Recently there’s been a fiery discussion on social media about single moms who celebrate Father’s Day. In other words, in addition to being celebrated by their children on Mother’s Day they also are celebrated for Father’s Day because they have had to do all the roles of the missing father. As is the case for most discussions on Facebook a vocal few think it’s horrible while the rest of us don’t care one way or another. If a mom, single or not, wants to take credit on Father’s Day I have no problem with it.
This week the morning talk shows are filled with touching stories about dads and their kids. If you’re a dad who has been an active participant in the raising of your children you deserve a medal. The dads when I was growing up weren’t around for much, instead they were at work while mom was home with the kids. They may have spent weekends tossing the ball around or teaching a child how to drive (or whatever dad’s do) but that wasn’t really my experience.
Don’t get me wrong I love my dad, but he wasn’t a very good father. He never taught me how to change a tire or fix a leaky faucet. He never tried to intimidate any potential suitors (though he commented on how cute they were on many occasions). He never threw a ball for me or my brother, though he probably would have taken us to the opera if we had been interested.
My dad was gone for most of my childhood. He was either at work or at the bar trying to avoid coming home to take care of my mother who needed round the clock care due to anoxia when she had cardiac arrest brought on by an emergency tracheotomy to help her breath when her lungs became so filled with fluid from pneumonia. My mom had no short term memory, could not walk unassisted and had very poor judgment and reasoning skills. She also suffered from bipolar disorder but that was a pre – existing condition.
I got a little off track here.
As a single mom I do all the dad things, even the dad things I didn’t experience as a child. I toss a ball around with my kids. Last weekend the daughter and I replaced a leaky faucet in the kitchen. Both of us were winging it and when it actually worked and no one got electrocuted from the really bad disposal install that had to be worked around the high fives were extreme. I am the one who chased away the monsters, I am the one who cuts the grass and attempts to fix all the broken things around the house. I suck at both but I still try to do them. I am the one who puts my foot down and I am the one who puts the worm on the hook and takes the fish off of it.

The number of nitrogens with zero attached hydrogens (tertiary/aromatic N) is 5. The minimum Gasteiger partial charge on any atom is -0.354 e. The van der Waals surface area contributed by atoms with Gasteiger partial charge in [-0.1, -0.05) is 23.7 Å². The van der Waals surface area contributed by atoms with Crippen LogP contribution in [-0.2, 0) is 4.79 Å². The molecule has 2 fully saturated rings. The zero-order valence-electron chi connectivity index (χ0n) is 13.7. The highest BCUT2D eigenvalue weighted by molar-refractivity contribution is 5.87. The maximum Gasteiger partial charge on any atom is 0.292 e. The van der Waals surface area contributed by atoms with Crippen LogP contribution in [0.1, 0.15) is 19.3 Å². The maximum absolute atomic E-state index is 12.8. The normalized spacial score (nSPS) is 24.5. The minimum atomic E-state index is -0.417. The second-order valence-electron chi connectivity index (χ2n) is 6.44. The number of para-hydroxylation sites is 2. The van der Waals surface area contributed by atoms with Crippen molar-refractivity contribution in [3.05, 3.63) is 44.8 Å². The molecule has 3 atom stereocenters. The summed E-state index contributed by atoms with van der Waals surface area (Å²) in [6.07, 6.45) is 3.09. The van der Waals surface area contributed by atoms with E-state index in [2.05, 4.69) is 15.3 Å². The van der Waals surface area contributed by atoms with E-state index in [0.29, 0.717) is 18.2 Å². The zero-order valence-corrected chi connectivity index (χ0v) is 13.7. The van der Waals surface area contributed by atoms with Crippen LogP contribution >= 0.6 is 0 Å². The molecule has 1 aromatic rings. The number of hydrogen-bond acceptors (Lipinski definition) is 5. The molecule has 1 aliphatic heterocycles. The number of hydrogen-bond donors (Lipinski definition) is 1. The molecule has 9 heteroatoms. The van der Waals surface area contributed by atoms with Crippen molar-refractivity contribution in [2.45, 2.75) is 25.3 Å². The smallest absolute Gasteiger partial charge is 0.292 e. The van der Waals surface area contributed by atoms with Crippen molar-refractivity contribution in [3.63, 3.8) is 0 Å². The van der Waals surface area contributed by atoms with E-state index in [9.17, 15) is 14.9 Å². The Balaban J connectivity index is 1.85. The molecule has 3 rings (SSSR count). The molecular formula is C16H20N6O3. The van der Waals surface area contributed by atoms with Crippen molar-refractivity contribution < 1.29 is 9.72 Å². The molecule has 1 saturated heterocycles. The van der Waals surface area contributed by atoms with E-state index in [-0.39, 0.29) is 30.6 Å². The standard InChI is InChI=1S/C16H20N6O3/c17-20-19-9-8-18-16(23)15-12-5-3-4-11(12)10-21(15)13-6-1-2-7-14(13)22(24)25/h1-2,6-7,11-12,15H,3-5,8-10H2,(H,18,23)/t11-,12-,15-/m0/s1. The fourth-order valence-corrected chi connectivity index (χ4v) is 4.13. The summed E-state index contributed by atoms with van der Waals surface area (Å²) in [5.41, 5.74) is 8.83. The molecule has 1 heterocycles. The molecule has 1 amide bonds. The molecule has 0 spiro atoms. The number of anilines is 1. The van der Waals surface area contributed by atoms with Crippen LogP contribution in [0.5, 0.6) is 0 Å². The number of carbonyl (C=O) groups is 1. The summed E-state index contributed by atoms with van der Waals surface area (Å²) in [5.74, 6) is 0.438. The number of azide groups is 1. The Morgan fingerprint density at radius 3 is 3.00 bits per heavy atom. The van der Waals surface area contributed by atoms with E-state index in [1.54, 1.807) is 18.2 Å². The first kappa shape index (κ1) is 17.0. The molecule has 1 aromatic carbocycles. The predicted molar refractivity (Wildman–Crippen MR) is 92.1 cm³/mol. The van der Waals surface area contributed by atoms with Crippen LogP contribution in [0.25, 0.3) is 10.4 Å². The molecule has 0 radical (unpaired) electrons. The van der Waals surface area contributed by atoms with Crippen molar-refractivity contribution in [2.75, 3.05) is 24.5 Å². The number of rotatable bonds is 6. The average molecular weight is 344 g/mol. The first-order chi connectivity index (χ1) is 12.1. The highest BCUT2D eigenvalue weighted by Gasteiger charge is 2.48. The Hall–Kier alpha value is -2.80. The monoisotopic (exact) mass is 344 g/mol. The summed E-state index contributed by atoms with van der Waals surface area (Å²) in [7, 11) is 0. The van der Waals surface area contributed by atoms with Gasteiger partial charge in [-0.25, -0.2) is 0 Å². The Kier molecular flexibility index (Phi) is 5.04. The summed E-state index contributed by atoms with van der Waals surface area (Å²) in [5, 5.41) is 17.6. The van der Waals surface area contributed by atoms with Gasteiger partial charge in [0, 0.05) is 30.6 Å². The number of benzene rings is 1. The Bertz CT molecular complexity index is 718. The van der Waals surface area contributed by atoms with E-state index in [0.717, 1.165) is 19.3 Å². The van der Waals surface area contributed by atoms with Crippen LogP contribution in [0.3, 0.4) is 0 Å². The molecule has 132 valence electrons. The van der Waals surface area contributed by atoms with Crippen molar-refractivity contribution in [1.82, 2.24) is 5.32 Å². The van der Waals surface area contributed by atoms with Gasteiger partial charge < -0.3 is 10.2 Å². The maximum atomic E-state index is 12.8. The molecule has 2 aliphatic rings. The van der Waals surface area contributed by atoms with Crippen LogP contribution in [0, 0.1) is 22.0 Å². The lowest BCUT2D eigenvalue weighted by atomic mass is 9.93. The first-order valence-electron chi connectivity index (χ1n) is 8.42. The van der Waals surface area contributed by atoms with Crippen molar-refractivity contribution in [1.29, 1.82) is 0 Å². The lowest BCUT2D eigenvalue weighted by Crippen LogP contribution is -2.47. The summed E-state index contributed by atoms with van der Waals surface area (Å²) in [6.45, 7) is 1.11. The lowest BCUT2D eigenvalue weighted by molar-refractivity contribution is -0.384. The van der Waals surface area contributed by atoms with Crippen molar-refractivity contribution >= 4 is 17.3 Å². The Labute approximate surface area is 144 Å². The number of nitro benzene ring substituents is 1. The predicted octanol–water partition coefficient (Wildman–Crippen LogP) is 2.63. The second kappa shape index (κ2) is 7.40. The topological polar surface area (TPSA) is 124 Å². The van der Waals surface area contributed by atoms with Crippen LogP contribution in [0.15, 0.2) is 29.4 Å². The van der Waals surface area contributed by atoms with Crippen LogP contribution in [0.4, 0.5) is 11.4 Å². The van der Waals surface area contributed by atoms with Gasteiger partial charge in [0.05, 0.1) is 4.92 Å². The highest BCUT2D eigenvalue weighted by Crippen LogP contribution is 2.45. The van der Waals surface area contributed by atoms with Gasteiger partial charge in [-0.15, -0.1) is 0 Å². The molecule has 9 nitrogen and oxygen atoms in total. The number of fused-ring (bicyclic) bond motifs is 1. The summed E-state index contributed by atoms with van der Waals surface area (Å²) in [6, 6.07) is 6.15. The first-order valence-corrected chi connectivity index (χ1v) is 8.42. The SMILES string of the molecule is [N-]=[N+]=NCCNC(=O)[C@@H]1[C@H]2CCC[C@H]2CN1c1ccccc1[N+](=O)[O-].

My dad did his best to help out. He adored his grandchildren and was a much better grandfather than he was a father. He spent time with my son – just being there for him, and that was so important to his development. He never tossed a ball around with my son but he discussed big ideas with him and listened to all the stories my son had. He gave him confidence and encouraged him to try even when the odds seemed against him. He stepped in and helped his best to fill a void caused by my divorce and for that he was a great dad to me. Sadly he died before my daughter got to know him. Luckily my daughter has an awesome brother who has stepped up like his grandpa did.
I don’t celebrate Father’s Day. Hell, we barely celebrate Mother’s Day. Not because I’m not an awesome mom, I am, but because I don’t need a special day and truth be told it’s just a lot more work for me to celebrate it.
But I don’t care if other single moms want to claim Father’s Day as their own. If you’re a single mom, even if your ex is around every other weekend and Wednesdays, you’re still doing the day to day dad stuff and that stuff is important.
It really does take a village. We don’t have villages anymore and sadly a few too many single moms. Single dads, too. We have too many broken families and not enough friends and families jumping in to fill the void left by the missing parent.
I guess my point is, instead of bitching about who should be allowed to claim credit for Father’s Day why not get in there and lend a hand. I’m sure any single mom would much prefer to have a friend or family member step up and lend a hand in the dad department than to have to claim it as her own.
I think I was (and am) a reasonably participative husband. When the kids were babies, we did both the feeding (they were bottle-fed, you’ll be relieved to hear) and the changing in turns every night (and during the day if we were both home).
The kids are teenagers now, but I still don’t get anything for Father’s Day unless I hint like crazy for about six weeks beforehand and slip them some money to get something from the store. I’m kind of torn, because I know Father’s Day is a pretty blatant attempt by card companies to drum up trade.
On the other hand, I like chocolate.